I must take exception to Anne M. Fletcher's article “You Can Help.” As a longtime member of Al-Anon, I found Fletcher's depiction of Al-Anon inaccurate. As the child of an alcoholic father I well understand the desire to try and control the behavior of the drinker. Most members of Al-Anon grew up learning to ignore their own feelings and focus on the feelings/behavior of the substance abuser in their lives. Al-Anon helps us to put the focus back on ourselves and take responsibility for our actions and our lives. Fletcher's article advises putting the focus back on the alcoholic and their behavior with the goal of changing/healing the alcoholic. My experience in Al-Anon working my own program and focusing on my own healing has created changes in those around me in a way that my constant attempts to do so never did.
I've stayed sober for eight years without AA. I take issue with a few of its dogmas. Here are three examples:
Providence: a higher power can do for me what I can't do for myself. I simply used my free will and exercised moral restraint to quit drinking, and it works better than providence for me.
Character defects: are considered to cause alcoholism. I consider it to be a matter of acquiring a compulsive habit from making unwise lifestyle choices.
Carrying the message: is considered essential to recovery and necessary for preventing one's own relapse. Where is the evidence for this dogmatic call to evangelism? I prefer to stay sober by immersing myself in meaningful activities of my own choosing.
When I left the Roman Catholic Church after thirty-five years I found a home that welcomed me—and has continued to do so—at Neighbor-hood Unitarian Universalist Church in Pasadena. About eight years later I found myself in AA. Spiritually it was the perfect fit. I see AA and Unitarian Universalism as very compatible. In the third step “god as you understand god” is always printed in italics. Isn't this a UU principle? A free and responsible search for truth and meaning? AA supports my sobriety (I'm twenty-two years sober) and Neighborhood Church supports my spiritual growth.
Francisca B . Neumann
In reference to the article “No Classroom Walls” in the July/August issue, if parents choose to homeschool their children, that is, of course, their right. But I object to the idea that it in any way embodies or fits in well with UU principles. Public schools may have many faults but they do offer some very important lessons in learning how to get along with children who may be very different from one another. I also agree with the Rev. Dr. Helen Lutton Cohen, “that children benefit by being in situations that are not focused primarily on them as individuals.” One of the UU values that resonates most strongly with me is the importance of community. This is lost in the inward focus of homeschooling. Lastly, as the article notes, “Home-schooling is largely a middle-class phenomenon in two-parent households that can afford to have one parent stay at home.” This promotes the already unfortunate but accurate perception of Unitarian Universalism as a religion of the middle and upper-middle classes.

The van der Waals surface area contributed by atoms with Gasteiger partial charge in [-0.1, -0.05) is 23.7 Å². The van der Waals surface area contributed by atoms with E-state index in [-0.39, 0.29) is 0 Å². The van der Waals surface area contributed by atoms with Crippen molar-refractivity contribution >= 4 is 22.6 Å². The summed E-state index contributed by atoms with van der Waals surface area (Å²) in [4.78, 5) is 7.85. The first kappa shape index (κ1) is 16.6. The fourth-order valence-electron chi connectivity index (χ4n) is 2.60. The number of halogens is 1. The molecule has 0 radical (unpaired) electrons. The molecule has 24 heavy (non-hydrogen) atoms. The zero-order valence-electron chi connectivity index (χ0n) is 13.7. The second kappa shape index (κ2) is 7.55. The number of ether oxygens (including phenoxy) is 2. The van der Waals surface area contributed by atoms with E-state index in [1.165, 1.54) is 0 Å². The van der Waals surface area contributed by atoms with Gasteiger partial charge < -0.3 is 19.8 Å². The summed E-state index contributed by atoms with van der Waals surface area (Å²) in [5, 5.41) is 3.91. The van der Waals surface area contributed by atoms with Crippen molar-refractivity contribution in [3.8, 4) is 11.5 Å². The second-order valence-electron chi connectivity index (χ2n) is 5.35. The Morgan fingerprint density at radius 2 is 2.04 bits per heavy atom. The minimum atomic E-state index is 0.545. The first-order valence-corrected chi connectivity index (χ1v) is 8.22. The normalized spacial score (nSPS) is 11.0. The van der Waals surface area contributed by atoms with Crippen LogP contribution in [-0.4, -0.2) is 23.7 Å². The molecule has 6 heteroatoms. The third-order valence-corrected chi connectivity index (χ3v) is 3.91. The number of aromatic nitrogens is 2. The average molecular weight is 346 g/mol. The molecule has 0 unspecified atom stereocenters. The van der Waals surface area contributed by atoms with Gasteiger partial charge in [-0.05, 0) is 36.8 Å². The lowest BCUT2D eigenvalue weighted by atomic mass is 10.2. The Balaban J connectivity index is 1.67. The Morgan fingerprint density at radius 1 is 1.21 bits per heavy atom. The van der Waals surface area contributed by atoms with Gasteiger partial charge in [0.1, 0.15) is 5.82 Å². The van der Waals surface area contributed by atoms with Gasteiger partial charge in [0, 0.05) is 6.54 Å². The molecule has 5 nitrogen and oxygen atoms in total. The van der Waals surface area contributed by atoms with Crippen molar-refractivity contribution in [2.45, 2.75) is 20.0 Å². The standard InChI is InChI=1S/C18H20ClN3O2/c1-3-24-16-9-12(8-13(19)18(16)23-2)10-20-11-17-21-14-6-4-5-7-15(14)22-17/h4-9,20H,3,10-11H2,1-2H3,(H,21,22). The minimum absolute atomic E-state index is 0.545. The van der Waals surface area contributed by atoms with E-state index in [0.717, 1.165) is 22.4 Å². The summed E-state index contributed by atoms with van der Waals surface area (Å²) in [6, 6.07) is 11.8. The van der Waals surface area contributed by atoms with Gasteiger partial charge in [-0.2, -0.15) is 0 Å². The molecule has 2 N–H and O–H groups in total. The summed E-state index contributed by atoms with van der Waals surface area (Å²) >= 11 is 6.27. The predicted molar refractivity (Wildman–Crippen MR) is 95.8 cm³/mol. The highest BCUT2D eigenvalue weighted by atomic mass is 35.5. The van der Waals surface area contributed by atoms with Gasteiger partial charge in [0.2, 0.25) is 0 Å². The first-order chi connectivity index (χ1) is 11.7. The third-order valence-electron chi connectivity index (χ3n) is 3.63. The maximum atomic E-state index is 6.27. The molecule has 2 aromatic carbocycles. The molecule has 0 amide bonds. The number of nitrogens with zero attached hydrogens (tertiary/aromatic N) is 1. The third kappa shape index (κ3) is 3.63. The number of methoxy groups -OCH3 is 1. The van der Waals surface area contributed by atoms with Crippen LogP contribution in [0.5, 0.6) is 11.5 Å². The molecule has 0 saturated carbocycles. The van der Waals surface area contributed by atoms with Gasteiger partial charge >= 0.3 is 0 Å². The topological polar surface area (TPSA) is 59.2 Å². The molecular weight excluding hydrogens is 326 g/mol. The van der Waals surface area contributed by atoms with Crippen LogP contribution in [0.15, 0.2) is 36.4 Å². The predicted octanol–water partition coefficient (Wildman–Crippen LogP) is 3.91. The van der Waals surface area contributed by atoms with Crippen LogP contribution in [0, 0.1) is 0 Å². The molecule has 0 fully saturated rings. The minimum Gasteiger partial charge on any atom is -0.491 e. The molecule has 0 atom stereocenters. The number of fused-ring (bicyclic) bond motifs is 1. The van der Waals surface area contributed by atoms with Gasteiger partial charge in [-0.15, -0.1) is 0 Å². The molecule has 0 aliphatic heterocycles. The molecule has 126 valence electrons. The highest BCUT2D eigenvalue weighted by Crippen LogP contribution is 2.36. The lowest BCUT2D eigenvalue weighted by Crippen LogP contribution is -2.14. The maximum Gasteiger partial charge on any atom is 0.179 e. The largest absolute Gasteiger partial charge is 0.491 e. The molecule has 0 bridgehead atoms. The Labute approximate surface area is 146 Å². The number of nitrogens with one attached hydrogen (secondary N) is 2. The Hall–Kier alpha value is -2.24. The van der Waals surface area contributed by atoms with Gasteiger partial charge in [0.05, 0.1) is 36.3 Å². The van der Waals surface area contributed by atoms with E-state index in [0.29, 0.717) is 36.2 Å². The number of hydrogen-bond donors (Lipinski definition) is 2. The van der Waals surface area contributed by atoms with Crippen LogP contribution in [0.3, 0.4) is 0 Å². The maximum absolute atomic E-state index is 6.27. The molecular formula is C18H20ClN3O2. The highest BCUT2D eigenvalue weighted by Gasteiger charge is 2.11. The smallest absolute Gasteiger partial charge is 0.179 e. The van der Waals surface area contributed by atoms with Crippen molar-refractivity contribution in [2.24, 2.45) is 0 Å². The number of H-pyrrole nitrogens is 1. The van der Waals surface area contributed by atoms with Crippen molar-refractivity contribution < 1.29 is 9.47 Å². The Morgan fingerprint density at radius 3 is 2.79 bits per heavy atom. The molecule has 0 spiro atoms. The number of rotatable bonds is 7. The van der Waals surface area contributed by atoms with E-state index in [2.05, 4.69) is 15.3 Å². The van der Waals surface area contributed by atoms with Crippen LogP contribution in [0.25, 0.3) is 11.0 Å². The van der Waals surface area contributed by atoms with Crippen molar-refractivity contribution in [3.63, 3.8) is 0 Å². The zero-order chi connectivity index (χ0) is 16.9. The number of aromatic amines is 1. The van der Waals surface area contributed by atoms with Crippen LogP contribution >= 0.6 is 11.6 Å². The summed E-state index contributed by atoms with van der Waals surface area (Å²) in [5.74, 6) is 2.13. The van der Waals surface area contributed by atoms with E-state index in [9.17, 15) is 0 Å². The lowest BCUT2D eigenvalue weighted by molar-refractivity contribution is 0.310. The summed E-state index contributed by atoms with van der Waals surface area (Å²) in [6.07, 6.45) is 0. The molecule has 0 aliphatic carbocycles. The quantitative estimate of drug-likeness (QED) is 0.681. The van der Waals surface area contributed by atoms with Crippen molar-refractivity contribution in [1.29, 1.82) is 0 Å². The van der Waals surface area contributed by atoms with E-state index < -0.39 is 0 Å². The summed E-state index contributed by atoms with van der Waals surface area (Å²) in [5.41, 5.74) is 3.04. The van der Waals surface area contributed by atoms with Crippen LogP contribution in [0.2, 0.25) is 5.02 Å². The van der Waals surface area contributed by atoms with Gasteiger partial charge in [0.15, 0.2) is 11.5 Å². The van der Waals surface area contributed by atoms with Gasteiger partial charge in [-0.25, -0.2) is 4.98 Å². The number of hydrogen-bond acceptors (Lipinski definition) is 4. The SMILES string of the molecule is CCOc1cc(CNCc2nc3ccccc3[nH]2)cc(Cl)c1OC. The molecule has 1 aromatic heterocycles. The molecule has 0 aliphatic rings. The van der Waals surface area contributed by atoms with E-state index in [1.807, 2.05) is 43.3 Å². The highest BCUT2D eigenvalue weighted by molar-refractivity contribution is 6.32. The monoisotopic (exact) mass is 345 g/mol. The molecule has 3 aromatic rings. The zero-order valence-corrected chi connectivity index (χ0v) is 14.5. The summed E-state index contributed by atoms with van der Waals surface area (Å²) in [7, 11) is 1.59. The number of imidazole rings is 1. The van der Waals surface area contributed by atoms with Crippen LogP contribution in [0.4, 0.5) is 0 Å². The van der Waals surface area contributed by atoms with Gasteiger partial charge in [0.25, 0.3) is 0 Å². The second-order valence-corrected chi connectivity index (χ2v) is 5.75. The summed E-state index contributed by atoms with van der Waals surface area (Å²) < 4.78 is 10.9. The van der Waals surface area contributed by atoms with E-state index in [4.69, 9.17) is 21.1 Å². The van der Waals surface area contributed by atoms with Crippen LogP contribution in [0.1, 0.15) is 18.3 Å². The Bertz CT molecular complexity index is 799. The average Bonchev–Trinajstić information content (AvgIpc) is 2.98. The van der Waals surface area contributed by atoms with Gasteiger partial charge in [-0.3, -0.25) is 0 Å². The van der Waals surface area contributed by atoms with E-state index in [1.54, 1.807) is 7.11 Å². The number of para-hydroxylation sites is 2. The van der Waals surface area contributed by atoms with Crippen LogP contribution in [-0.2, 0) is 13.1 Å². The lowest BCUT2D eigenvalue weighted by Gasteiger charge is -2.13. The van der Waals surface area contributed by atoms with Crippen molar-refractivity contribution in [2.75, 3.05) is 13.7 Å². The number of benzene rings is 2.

Donald E. Skinner's article about homeschooling did a good job of illustrating home-educating families themselves rather than relying on experts who don't understand home education. But, like most such articles, it also touched on some typical misconceptions.
The most important misconception is that home education sets up a conflict between the individual and the community. In fact, home education combines the best aspects of individual attention and community participation. We have unmatched flexibility to accommodate our kids' learning styles and interests, and most of us are also drowning in opportunities for group interaction with people of many backgrounds. For us, education is a more cooperative, community-based enterprise than schooling. We help each other educate our kids, and our kids are more involved in the real world.
Another misconception is that home education always involves school-like lessons and textbooks. The mother profiled in the article who gave up home education fell victim to this. Learning can be accomplished with almost no formal instruction or force, and it is more meaningful that way. Home educators call this “unschooling.”
As a poet and a reader I wish to thank you for including Everett Hoagland's “Homecoming” in the July/August issue of UU World . It is becoming an uncommon experience in a magazine of any sort to be able to s-t-r-e-t-c-h o-u-t with substantial poetry, to do more than dip our toes in the wading pool, to feel the delight and terror of total immersion in untamed waters. It reminds us that poetry can be more than just a passing moment of reflection/inspiration/whimsy over a cup of morning tea, however pleasant and reassuring that can be.